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Discussion Starter #1
Hey there,

I recently purchased a 2009 CLK350 in May and had an issue with the COMMAND Unit and was constantly hearing from those around me how they thought the AC, when on max, sounded like a jet engine instead of a car.

Feeling confident with my CPO warranty (and - like an idiot - without doing a simple search of these forums), I took it into Smythe Euro in San Jose and was told it could be several different things, such as a problem with the main fan, low freon or a combination of the two.

I went out of town, and another person kindly picked up the car for me. When it came back, it came with no front license plate (?!?! - but I digress) and a $140 bill for labor, which I wasn't there to ask questions about.

Now, I may just be a law student and not an actual attorney but the MBZ website clearly states:

" Will I be asked to pay any sort of deductible?

Absolutely not. Unlike many other pre-owned warranty programs, the Mercedes-Benz Certified Pre-Owned Extended Limited Warranty contract will never ask you to pay any additional fees for warranty-covered service, parts, or labor."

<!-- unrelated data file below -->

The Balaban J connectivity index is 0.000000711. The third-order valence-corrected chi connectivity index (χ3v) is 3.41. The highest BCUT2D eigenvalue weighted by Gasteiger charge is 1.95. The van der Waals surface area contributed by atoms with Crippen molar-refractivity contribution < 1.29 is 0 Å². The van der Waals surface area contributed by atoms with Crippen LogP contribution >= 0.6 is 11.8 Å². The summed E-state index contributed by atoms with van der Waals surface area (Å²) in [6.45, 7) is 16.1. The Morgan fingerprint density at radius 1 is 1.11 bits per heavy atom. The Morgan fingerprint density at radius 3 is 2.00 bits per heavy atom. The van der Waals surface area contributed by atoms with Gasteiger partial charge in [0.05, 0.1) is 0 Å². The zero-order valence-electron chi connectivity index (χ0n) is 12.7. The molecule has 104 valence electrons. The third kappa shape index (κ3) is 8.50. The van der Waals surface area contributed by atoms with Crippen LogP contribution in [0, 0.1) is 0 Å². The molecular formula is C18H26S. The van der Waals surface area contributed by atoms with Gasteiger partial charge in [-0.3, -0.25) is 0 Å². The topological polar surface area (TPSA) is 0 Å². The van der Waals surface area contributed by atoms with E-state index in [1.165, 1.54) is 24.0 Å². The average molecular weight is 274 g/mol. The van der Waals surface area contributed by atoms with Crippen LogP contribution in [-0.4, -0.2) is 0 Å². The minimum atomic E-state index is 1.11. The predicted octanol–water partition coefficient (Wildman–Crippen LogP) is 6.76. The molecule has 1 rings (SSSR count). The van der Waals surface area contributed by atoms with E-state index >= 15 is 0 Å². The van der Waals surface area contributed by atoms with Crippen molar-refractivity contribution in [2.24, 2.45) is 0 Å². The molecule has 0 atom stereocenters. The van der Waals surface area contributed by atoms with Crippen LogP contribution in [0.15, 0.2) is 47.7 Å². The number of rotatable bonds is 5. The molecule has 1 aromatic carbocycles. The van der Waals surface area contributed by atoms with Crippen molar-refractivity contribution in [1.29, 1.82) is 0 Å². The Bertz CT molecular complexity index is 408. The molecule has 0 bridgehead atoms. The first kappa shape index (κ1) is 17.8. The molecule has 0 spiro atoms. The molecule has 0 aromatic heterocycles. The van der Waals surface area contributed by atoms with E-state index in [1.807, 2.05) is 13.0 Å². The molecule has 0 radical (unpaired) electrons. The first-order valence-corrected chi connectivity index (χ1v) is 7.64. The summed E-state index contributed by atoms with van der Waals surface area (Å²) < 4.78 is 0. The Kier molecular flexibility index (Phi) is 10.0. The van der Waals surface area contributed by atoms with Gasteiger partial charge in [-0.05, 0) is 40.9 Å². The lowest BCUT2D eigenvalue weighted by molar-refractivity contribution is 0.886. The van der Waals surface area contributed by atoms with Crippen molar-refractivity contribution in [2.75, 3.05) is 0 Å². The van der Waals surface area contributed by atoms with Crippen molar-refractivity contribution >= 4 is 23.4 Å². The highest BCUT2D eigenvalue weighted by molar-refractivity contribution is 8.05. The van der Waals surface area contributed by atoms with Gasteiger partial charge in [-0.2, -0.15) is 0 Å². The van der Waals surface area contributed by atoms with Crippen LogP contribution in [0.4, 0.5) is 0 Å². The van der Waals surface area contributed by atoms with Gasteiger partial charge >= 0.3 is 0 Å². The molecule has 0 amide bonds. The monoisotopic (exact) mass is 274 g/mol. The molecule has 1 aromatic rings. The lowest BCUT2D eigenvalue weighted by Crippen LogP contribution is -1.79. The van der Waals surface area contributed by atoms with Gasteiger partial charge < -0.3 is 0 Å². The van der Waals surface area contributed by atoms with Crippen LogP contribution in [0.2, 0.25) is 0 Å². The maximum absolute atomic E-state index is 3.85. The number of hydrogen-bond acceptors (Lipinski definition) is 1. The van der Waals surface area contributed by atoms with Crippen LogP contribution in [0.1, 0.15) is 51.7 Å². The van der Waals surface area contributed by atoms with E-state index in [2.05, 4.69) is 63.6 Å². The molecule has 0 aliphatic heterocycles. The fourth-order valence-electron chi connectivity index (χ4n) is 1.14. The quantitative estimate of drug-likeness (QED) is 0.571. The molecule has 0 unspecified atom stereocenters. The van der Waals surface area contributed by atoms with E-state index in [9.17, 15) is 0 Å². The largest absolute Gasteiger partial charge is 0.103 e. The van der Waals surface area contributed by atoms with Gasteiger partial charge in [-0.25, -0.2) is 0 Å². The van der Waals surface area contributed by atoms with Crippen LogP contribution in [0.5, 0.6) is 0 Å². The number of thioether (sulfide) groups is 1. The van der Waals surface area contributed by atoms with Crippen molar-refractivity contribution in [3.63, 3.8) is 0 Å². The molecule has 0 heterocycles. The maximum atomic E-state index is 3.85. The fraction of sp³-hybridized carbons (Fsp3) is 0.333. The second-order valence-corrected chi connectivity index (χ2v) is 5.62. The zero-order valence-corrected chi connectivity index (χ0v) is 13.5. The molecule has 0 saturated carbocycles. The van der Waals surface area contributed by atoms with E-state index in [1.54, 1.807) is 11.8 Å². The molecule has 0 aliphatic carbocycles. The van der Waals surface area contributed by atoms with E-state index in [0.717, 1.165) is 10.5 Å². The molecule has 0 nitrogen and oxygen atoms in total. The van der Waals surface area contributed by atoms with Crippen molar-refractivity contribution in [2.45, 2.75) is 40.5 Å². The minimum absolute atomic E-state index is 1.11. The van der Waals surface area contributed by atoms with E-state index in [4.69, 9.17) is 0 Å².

My feeling is that I asked to have the air conditioning checked out under the warranty. How could I, being a lawyer-to-be and not a mechanic, take advantage of the warranty without having a qualified MBZ technician look at it?

Furthermore, the knowledgeable (allegedly) service person advanced several dire sounding theories about what could be wrong with it. What warranty-holding customer WOULDN'T have had it checked out???

I wish I had just done the research and seen this was a common problem. Obviously, $140 is not a big deal in the scheme of things - but I wanted to know if you guys have had to pay for "labor" when all they did was look and find out nothing was wrong. If that's how it works, then that's how it works - but I know several of the threads talking about this AC problem detailed visits to the dealership where that particular dealership said nothing was wrong, and a bill wasn't mentioned (although I know that doesn't necessarily mean it didn't exist).

Penny for your thoughts.
 

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Discussion Starter #3
Just pay the bill. $140 is very reasonable for a shop to inspect your Mercedes.
The issue isn't whether the amount billed is "reasonable;" the issue is whether it should have been covered by the warranty I already paid extra for when I bought the car. I understand what you're saying, but the issues are separate.
 

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CURRENT: 2011 SL550, 2011 C300 FORMER: ML350, CLK550 Cabriolet, C240, ML320, 300TD